In early 2009, four cases of cutaneous infection were reported in northern
France. The patients had blackish lesions on their skin, which led to their initially being diagnosed as rickettsioses, which are diseases caused by intracellular pathogenic bacteria called rickettsia. In order to confirm this hypothesis, samples were sent for testing to the national center of reference for rickettsioses, the Joint Research Unit for Emerging Infectious and Tropical Diseases in Marseille, directed by Didier Raoult. The researchers' conclusion was unequivocal: this was not a case of rickettsiosis.
Their investigation did not stop there. Raoult and his team contacted their virologist colleagues at the Emerging Viruses Unit at La Timone hospital. The virologists suspected that this was a case of infection by the cowpox virus, which, astonishingly, was rapidly confirmed. The viruses were observed by means of electron microscopy, and molecular analysis revealed that all the cases were caused by the same strain of cowpox virus.
The virus is endemic in western Europe, including France, in wild rodents, which make up its main reservoir. It belongs to the same family (Poxviridae) as the now extinct smallpox virus, and is potentially pathogenic in humans. It becomes apparent as a viral infection after a period of incubation of about one week. The cutaneous lesion heals spontaneously after six weeks. It is therefore not serious for humans, except for immunodeficient individuals such as the elderly or people who have received transplants, in whom the infection can spread.
Although cowpox infection is rare in humans, it is not unheard of. Sporadic cases have regularly been reported in Europe since 2002. However, until now, only a few cases of infection had been described, all of which were transmitted in one of two ways: either as a result of handling infected wild rodents, or by being scratched by a cat which had itself become infected by a wild rodent. Since none of the patients with cutaneous lesions had a cat, this type of transmission was ruled out. However, all of them had recently adopted a rat as a pet. This is thus the first time that transmission of cowpox virus from pet rats to humans has been observed.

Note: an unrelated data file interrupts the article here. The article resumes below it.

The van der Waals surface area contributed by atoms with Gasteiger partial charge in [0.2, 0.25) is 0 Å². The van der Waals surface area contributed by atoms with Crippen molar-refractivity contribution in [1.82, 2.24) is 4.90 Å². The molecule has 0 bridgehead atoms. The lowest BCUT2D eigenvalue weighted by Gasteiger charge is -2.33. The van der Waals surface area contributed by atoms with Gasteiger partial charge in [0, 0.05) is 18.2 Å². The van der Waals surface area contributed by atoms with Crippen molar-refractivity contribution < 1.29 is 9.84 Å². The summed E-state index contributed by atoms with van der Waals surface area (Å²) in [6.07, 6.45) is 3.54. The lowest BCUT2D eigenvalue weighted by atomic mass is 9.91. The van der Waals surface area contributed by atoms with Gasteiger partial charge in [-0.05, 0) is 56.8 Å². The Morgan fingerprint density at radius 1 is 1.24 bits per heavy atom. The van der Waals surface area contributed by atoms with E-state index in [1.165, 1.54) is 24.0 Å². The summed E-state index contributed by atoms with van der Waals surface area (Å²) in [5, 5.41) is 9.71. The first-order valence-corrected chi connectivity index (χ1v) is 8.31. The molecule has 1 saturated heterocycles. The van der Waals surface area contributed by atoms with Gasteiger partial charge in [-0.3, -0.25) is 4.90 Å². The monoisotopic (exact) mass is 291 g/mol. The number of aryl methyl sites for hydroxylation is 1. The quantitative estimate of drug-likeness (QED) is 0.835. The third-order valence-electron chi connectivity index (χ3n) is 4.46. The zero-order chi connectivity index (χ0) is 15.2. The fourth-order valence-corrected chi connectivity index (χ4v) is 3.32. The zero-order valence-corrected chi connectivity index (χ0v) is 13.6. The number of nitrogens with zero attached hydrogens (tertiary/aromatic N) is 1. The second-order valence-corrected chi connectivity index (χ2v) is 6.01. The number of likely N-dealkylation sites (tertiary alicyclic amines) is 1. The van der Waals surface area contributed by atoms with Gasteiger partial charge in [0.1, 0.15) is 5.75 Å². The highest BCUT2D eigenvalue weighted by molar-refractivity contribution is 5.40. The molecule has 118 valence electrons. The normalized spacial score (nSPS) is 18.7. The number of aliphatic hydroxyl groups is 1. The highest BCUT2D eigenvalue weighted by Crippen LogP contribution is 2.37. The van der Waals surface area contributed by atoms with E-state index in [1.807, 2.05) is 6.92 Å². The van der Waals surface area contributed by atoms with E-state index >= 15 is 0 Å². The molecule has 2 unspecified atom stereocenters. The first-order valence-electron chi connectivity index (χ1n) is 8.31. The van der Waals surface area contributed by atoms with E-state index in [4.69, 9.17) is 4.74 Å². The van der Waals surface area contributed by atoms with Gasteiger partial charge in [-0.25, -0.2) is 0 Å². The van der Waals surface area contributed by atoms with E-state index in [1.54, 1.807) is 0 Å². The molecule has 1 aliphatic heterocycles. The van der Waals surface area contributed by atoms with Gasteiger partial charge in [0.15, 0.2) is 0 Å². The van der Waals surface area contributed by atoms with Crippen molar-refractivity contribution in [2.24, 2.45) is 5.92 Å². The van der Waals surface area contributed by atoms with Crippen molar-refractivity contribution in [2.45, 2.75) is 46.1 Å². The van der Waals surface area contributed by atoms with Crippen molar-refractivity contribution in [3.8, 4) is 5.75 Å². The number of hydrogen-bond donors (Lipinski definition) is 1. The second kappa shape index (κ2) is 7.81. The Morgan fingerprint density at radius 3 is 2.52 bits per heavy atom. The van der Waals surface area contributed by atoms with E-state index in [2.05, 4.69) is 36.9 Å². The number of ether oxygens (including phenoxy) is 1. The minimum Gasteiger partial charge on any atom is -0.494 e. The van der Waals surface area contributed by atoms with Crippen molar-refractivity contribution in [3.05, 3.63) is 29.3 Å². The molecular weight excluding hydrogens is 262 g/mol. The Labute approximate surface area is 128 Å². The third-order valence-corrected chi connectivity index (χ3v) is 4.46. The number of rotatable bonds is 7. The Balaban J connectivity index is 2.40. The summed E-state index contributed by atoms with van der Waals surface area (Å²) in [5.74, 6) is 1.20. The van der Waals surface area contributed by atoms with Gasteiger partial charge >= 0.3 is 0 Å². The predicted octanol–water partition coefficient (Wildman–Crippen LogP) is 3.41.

Changing human practices, such as the adoption of new types of pet, can therefore create conditions that are favorable to the emergence of new animal diseases that can be transmitted to humans. This work also underlines the importance of setting up a diagnostic capability at national level for the rapid identification of emerging pathogens.
Cowpox Virus Transmission from Pet Rats to Humans, France. Laetitia Ninove, Yves Domart, Christine Vervel, Chrystel Voinot, Nicolas Salez, Didier Raoult, Hermann Meyer, Isabelle Capek, Christine Zandotti, and Remi N. Charrel. Emerging Infectious Diseases. 1 May 2009.